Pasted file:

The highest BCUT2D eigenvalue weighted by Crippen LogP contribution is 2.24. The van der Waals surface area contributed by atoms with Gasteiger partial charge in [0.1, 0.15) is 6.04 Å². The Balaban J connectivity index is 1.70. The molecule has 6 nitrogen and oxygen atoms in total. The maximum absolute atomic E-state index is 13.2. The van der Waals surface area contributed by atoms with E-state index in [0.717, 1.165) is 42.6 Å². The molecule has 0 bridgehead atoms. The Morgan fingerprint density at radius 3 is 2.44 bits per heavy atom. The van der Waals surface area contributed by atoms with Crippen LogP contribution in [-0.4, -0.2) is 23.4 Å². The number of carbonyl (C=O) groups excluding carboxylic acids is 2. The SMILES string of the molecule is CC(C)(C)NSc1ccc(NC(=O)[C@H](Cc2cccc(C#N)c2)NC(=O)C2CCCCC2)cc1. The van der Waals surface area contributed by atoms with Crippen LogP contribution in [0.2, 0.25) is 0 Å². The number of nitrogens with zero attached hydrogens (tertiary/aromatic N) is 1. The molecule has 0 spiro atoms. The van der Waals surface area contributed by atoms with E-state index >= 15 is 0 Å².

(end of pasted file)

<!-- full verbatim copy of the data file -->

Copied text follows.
The highest BCUT2D eigenvalue weighted by Crippen LogP contribution is 2.24. The van der Waals surface area contributed by atoms with Gasteiger partial charge in [0.1, 0.15) is 6.04 Å². The Balaban J connectivity index is 1.70. The molecule has 6 nitrogen and oxygen atoms in total. The maximum absolute atomic E-state index is 13.2. The van der Waals surface area contributed by atoms with E-state index in [0.717, 1.165) is 42.6 Å². The molecule has 0 bridgehead atoms. The Morgan fingerprint density at radius 3 is 2.44 bits per heavy atom. The van der Waals surface area contributed by atoms with Crippen LogP contribution in [-0.4, -0.2) is 23.4 Å². The number of carbonyl (C=O) groups excluding carboxylic acids is 2. The SMILES string of the molecule is CC(C)(C)NSc1ccc(NC(=O)[C@H](Cc2cccc(C#N)c2)NC(=O)C2CCCCC2)cc1. The van der Waals surface area contributed by atoms with Crippen LogP contribution in [0.2, 0.25) is 0 Å². The number of nitrogens with zero attached hydrogens (tertiary/aromatic N) is 1. The molecule has 0 spiro atoms. The van der Waals surface area contributed by atoms with E-state index >= 15 is 0 Å².